The Promise, directed by Terry George (Hotel Rwanda), takes place during World War I, when the Ottoman Turks set out to exterminate the Armenians, the first attempt at genocide of the past century.
The film, which purports to be educational, does a decent job showing Turkish mobs attacking Armenians and looting their homes and businesses. On the other hand, The Promise fails to show why the Turkish oppressors met with such little resistance.
As Peter Balakian noted in The Burning Tigris: The Armenian Genocide and Americas Response, a good companion volume for the film, the Ottomans took great care to disarm the despised Armenians. That left them essentially helpless against a determined and highly mechanized oppressor.
The Ottoman Turks proceeded to pack Armenian men, women and children into rail cars and send them on death marches. All told, however, The Promise fails to portray the grizzly details and vast scale of the slaughter, thoroughly documented by journalists, diplomats and missionaries alike.
Instead of showing the worst, such as babies ripped from the womb, lead character Mikael Boghosian (Oscar Isaac) merely talks about that atrocity. In similar style, The Killing Fields (1984) failed to show the genocidal Khmer Rouge actually killing people.
For their part, the Ottoman Turks killed more than one million Armenians. As The Promise notes, Turkey remains in denial, but the lesson should be clear. An oppressive regime that wants to kill will first dehumanize and disarm its victims.
As Stephen P. Halbrook noted in Gun Control in the Third Reich: Disarming the Jews and Enemies of the State, the German National Socialists did likewise. Under the Weimar Republic Germans citizens had no legal right to bear arms or keep arms in the home, and groups such as Gypsies were barred from owning guns.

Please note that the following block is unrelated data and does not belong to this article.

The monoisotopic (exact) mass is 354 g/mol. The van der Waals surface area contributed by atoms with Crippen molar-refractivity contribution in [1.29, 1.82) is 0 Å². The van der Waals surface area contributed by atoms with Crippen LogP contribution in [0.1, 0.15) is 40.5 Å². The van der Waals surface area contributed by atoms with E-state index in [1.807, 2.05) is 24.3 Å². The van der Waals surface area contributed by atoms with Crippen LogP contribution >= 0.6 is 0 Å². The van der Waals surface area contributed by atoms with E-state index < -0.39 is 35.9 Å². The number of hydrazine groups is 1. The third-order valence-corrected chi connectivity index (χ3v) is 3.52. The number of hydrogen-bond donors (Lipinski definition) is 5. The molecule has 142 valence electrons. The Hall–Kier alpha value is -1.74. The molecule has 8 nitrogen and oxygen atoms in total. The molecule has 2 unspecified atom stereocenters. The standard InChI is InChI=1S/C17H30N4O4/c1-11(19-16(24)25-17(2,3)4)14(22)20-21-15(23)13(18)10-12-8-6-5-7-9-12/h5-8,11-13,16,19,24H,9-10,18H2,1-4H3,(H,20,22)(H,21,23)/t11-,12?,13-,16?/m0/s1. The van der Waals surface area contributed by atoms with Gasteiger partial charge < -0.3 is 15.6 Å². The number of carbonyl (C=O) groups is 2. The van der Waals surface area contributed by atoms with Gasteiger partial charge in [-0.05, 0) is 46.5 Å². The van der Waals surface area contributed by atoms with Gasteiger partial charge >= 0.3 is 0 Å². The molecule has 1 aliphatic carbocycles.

The gun registration records of the Weimar Republic fell into the hands of the Nazi Party, which allowed weapons only in the hands of the state. In the Nazi view, nobody needed a firearm for self-defense when the police protected society, and sport shooting and hunting were not a need, as determined by the government.
The Nazis thoroughly disarmed the populace and that is why, when the killing began, there was no effective resistance movement within Germany. There are lessons here for the United States, where politicians have attempted to deploy the Centers for Disease Control as an agent of gun control.
Congress put a stop to that in 1996 but in 2013 President Obama ordered the CDC to study the causes of gun violence, which usually turns out to be the guns themselves. California has recently taken this to a new level.
Californians now face ID and background checks to purchase ammunition, and the state will create a new database of ammunition owners. Magazines holding more than 10 rounds are banned and the state now restricts the loaning of guns, without background checks, even to close family members.
Californias gun-control surge also funds the University of California Firearm Violence Research Center at UC Davis. The Centers first project was a survey that looks at who owns guns, why they own them and how they use firearms. Like the German National Socialists, the government snoops want the names.
President Trump and Congress should reject similar intrusive measures and keep the CDC in its place. Congress should also ensure than any replacement for the Affordable Care Act, does not empower doctors to pry into patients gun ownership. What citizens keep in their homes for the protection of their lives and property is not the business of any doctor or government agency.
Viewers of The Promise, meanwhile, may recall another film reference on firearms. When an evil empire comes after you, as Han Solo (Harrison Ford) put it in Star Wars, theres nothing like having a good blaster at your side.
|K. Lloyd Billingsley is Policy Fellow at the Independent Institute and author of the Independent Briefing, California Water: A Case Study of Bureaucracy Versus Tradable, Private Water Rights.|